BEIRUT – A child died and at least 13 other people suffered breathing difficulties after a suspected chemical attack on a besieged Syrian rebel enclave Sunday, a medic and a monitor said.
The Britain-based Syrian Observatory for Human Rights said 14 civilians had suffered breathing difficulties after a regime warplane struck the village of Al-Shifuniyah in the eastern Ghouta region.
One child died and a woman was in a critical condition, said Rami Abdel Rahman, head of the Observatory, which relies on multiple sources on the ground in Syria for its reports.
Yaqub, a doctor who treated those affected, told AFP he suspected “chemical weapons, probably a chlorine gas attack.
He said a three-year-old had died of asphyxiation.
“Most of the patients have chlorine odor from their clothes and their skin. Many have dyspnea and skin and eye irritations,” he said in English.
Rebels accused Damascus of using chlorine gas, but Moscow, a staunch ally of President Bashar Assad’s regime, accused his opponents of using “toxic substances” to make it appear that they had been deployed by regime forces.
Damascus, which has repeatedly denied using chemical weapons, has been accused of several chlorine gas attacks in recent weeks, including two in January in eastern Ghouta, a rebel stronghold on the edge of the capital that has been battered by regime strikes since mid-February.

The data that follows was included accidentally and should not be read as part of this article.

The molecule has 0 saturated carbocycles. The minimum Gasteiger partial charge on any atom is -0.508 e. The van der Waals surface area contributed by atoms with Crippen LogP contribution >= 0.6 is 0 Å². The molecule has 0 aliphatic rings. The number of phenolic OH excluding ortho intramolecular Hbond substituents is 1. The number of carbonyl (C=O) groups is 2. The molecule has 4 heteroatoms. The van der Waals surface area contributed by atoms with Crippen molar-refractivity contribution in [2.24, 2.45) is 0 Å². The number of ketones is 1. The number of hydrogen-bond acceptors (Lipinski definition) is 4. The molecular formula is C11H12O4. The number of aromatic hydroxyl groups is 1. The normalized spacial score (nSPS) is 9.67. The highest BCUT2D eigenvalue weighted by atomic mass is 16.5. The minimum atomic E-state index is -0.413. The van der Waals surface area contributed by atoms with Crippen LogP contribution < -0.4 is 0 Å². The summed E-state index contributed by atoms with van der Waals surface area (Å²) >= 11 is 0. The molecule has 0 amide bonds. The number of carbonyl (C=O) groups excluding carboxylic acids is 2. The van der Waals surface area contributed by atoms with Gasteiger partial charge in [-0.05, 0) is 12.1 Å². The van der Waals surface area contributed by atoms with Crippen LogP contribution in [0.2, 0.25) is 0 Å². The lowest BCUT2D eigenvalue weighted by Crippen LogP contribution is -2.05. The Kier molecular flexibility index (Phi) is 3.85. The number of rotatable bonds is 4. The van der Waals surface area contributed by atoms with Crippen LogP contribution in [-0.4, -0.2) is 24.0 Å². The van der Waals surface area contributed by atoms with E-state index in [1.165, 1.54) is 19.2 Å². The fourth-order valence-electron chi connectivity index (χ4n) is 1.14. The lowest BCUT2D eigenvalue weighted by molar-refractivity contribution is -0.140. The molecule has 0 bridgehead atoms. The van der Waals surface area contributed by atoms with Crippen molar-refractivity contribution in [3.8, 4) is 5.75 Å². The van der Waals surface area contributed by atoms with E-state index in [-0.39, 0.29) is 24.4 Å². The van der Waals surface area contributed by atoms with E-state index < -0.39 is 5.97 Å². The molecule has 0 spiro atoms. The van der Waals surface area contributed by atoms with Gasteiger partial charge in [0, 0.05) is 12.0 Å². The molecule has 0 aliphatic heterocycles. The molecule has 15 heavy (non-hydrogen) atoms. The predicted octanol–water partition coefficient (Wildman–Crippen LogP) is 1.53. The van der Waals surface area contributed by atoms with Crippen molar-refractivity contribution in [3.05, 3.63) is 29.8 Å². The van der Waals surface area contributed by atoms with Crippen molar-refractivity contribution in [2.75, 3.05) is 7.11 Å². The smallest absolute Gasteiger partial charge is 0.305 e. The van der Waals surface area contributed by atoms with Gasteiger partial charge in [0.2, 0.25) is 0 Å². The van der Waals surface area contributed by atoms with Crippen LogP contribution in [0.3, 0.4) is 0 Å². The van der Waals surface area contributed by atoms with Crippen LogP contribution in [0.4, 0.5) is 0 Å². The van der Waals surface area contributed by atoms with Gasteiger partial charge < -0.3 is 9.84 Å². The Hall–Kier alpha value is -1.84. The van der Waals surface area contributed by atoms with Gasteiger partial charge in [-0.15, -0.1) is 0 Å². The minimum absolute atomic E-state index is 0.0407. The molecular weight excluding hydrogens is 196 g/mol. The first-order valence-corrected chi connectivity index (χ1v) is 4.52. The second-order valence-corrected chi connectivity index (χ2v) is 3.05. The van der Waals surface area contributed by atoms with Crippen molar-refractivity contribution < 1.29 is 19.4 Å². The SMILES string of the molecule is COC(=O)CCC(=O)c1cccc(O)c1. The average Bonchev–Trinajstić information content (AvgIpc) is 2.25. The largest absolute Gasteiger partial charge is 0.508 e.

Recent reports of regime chemical attacks have prompted France to warn of strikes in Syria, after similar remarks by an official in Washington.
Regime ally Russia accused rebels of carrying out the attack.
They “prepare a provocation, using of toxic substances to accuse government forces of using chemical weapons against the civilian population,” the defense ministry said.
The Observatory reported 21 cases of suffocation in eastern Ghouta on Jan. 22. Residents and medical sources said they suspected a chlorine attack.
A similar attack targeted the outskirts of Douma on Jan. 13, the monitor said.
The Syrian regime has denied possessing chemical weapons.
The reports came a day after the United Nations demanded a cease-fire to end one of the most ferocious assaults of Syria’s civil war.
Regime forces have been engaged in a ferocious assault on Ghouta since Feb. 18, killing more than 500 people.